This couple seem, very loosely, to be based on the celebrated Liverpool photographer, E Chambre Hardman and his wife, Margaret. This is characteristic of Quinn’s approach: there are echoes of real people in several of his fictional characters (Baines, for example, might be inspired by Quentin Hughes who, like Baines, studied at the University of Liverpool School of Architecture before the War). In the novel, Baines becomes deeply committed to recording and preserving Liverpool’s architectural heritage, making him a close approximation of Hughes, who, in 1964, published the magnificent Seaport: Architecture and Townscape in Liverpool, which utilised superb black and white photograhs to underline the significance of the Victorian and Edwardian architectural inheritance of the city. Much of the city centre was saved because of Hughes’ influence, including the Albert Dock Warehouses and Oriel Chambers. His book was influential in opposing the architectural brutalism of the 1960s. In 1967 he wrote a detailed policy for the conservation of Liverpool’s architecture which was adopted by the City Council.
In the novel, Baines discovers the journal of Peter Eames, an 1860s architect whose radical designs for the city centre office building, Janus House, provoke ridicule and scorn. Eames, clearly, is Ellis – though radically fictionalised, few aspects of the personal life recorded in the journal extracts bearing any relation to that of Peter Ellis. But it’s clear that they are one and the same when Eames writes in his journal:
Janus House opened for business last month & every day the people file down Temple street to stare & point & declare their astonishment, as if some asteroid had plummeted from the Heavens & landed on their doorstep. The press notices have been, thus far, extraordinarily hostile. The Mercury slights it as ‘a greenhouse gone mad’ while the satirical weekly, the Badger, offers this: ‘The plainest brick warehouse in the town is infinitely superior, as a building, to that large agglomeration of protruding plate-glass bubbles in Temple-street, known as Janus House.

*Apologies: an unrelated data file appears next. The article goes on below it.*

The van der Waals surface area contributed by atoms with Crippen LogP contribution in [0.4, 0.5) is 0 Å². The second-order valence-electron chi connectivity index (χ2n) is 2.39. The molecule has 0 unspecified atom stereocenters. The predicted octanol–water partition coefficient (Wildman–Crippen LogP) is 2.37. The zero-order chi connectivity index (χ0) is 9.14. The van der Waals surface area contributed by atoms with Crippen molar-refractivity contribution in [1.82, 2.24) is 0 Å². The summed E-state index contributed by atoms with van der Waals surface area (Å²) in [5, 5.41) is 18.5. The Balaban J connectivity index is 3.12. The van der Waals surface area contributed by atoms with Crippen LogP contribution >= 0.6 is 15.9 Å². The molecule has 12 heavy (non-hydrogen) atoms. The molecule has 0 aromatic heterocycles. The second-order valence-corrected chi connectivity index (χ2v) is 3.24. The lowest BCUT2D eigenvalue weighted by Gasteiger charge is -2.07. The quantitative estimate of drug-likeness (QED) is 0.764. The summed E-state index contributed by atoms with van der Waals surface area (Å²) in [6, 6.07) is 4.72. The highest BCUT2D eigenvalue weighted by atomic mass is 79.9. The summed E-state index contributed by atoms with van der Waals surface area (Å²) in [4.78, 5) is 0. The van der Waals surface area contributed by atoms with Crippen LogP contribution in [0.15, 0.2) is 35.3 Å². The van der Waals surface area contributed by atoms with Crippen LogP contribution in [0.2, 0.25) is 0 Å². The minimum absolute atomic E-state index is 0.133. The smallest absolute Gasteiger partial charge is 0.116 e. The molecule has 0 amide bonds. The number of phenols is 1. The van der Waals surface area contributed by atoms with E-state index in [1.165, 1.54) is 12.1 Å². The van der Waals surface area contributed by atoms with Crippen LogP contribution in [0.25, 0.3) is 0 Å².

Quinn alternates between Baines’s story – he volunteers as a ‘rescue man’ in a Heavy Rescue Team during the period that saw the Christmas Blitz of 1940 and the May Blitz of 1941 destroy large parts of Liverpool and kill over 4,000 residents – and the 19th century story of Eames, the Victorian architect. The war revitalises Baines. In the most evocative passages in the novel, working with his rescue crew, he employs his specialist knowledge of building structures to assess the risks involved in a rescue operation. Quinn evokes a real sense of time and place in stories that intertwine amidst the fear and tension that builds in the city during the months leading up to the bombardment:
The city was still holding its breath as spring lurched into summer. Anxiety had become his companion. It woke in the morning in front of the blackout curtains, hovered by the wireless, read the newspaper over his shoulder.